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Pump problems encountered at wastewater pumping stations include excessive vibration, noise, cavitation damage to the impeller, accelerated bearing wear, and lower capacity than design. While each of these problems may be associated with improper pump selection or application, many pump problems can be attributed to an imbalance in the distribution of flows entering the pump. Fluctuations in flow velocities are directly affected by: (a) entrance conditions to the pump suction, including the design of wet wells and sumps, pump placement, flow patterns (pre-rotation and the severity of vortices), and the amount of air entrainment; and (b) geometry of the pump suction piping, including the use of elbows or horizontal intakes, valves, and reducers, and the occurrence of flow separation. Pump problems can be addressed by asking basic questions about the type of liquid being pumped and the type of pumps that are installed, and by utilizing troubleshooting tools such as hydraulic modeling. When modifying conventional raw sewage pumping stations, proper entrance conditions can be provided even when design and construction budgets are limited (examples are discussed).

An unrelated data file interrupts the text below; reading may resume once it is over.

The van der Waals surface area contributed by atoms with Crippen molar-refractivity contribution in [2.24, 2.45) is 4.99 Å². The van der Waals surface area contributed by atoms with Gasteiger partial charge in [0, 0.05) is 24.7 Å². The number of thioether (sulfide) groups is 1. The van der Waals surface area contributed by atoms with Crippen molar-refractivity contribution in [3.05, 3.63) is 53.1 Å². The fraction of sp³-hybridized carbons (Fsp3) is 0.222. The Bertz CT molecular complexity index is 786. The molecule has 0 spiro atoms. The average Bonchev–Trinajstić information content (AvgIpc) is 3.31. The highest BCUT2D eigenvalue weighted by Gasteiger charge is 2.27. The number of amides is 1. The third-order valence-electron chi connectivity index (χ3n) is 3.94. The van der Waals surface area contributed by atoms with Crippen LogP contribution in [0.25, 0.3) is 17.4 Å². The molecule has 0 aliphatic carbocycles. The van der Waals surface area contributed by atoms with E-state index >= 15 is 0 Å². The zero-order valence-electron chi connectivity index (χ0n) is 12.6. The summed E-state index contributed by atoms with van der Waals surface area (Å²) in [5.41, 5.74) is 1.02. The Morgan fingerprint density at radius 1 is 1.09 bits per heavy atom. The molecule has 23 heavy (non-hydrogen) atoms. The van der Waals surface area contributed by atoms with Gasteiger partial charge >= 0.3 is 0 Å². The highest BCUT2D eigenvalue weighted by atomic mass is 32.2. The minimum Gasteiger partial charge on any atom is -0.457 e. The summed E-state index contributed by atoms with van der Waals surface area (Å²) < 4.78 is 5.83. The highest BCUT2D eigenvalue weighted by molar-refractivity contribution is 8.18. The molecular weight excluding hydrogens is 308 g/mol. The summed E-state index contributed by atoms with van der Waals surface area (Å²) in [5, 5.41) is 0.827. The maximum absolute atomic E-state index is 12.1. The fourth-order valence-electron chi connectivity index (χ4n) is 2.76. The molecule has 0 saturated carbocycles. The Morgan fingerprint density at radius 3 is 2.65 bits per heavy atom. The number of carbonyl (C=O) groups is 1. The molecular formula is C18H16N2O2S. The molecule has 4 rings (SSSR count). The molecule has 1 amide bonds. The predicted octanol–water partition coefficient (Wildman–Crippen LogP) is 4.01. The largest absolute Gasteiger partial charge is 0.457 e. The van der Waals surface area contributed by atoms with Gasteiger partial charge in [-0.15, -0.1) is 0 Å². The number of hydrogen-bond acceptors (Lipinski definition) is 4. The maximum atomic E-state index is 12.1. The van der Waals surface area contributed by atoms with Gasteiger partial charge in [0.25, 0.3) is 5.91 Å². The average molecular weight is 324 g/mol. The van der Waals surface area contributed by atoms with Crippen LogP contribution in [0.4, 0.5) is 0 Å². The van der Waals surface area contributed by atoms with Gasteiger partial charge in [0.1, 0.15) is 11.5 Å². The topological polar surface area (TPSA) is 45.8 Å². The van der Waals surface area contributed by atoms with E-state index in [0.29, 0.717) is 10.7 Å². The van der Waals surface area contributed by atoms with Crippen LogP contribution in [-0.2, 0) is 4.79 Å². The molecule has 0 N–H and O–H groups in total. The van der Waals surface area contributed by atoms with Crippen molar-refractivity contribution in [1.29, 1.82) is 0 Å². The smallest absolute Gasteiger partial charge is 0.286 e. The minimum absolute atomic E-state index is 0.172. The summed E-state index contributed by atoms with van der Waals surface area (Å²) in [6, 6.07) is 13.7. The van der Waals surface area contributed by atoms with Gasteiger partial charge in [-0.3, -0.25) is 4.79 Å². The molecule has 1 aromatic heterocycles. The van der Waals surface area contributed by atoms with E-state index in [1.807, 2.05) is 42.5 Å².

Document Type: Research Article


Publication date: January 1, 2005

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  • Proceedings of the Water Environment Federation is an archive of papers published in the proceedings of the annual Water Environment Federation® Technical Exhibition and Conference (WEFTEC® ) and specialty conferences held since the year 2000. These proceedings are not peer reviewed.

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